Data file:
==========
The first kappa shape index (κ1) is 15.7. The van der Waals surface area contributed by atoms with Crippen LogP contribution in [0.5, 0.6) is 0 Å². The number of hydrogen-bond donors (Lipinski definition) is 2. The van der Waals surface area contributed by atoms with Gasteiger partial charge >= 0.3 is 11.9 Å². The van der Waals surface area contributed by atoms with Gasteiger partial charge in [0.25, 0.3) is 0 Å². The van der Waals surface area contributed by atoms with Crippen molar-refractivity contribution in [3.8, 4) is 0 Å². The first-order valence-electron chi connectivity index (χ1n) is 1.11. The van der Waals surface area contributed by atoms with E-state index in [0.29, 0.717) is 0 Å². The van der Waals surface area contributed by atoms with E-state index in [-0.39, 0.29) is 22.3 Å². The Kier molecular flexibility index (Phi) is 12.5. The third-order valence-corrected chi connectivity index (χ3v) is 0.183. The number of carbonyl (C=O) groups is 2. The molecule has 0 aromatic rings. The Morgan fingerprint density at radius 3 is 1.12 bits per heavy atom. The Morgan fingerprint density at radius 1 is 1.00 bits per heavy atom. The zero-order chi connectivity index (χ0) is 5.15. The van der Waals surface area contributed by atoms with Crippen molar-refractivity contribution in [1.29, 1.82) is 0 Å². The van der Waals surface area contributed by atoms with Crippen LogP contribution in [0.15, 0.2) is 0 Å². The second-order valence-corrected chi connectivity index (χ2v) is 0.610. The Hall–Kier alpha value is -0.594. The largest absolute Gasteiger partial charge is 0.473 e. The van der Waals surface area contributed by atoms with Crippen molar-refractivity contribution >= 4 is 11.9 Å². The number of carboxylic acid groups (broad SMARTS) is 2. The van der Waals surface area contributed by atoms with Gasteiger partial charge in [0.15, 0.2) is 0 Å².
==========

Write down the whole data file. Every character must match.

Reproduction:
The first kappa shape index (κ1) is 15.7. The van der Waals surface area contributed by atoms with Crippen LogP contribution in [0.5, 0.6) is 0 Å². The number of hydrogen-bond donors (Lipinski definition) is 2. The van der Waals surface area contributed by atoms with Gasteiger partial charge >= 0.3 is 11.9 Å². The van der Waals surface area contributed by atoms with Gasteiger partial charge in [0.25, 0.3) is 0 Å². The van der Waals surface area contributed by atoms with Crippen molar-refractivity contribution in [3.8, 4) is 0 Å². The first-order valence-electron chi connectivity index (χ1n) is 1.11. The van der Waals surface area contributed by atoms with E-state index in [0.29, 0.717) is 0 Å². The van der Waals surface area contributed by atoms with E-state index in [-0.39, 0.29) is 22.3 Å². The Kier molecular flexibility index (Phi) is 12.5. The third-order valence-corrected chi connectivity index (χ3v) is 0.183. The number of carbonyl (C=O) groups is 2. The molecule has 0 aromatic rings. The Morgan fingerprint density at radius 3 is 1.12 bits per heavy atom. The Morgan fingerprint density at radius 1 is 1.00 bits per heavy atom. The zero-order chi connectivity index (χ0) is 5.15. The van der Waals surface area contributed by atoms with Crippen molar-refractivity contribution in [1.29, 1.82) is 0 Å². The van der Waals surface area contributed by atoms with Crippen LogP contribution in [0.15, 0.2) is 0 Å². The second-order valence-corrected chi connectivity index (χ2v) is 0.610. The Hall–Kier alpha value is -0.594. The largest absolute Gasteiger partial charge is 0.473 e. The van der Waals surface area contributed by atoms with Crippen molar-refractivity contribution >= 4 is 11.9 Å². The number of carboxylic acid groups (broad SMARTS) is 2. The van der Waals surface area contributed by atoms with Gasteiger partial charge in [0.15, 0.2) is 0 Å².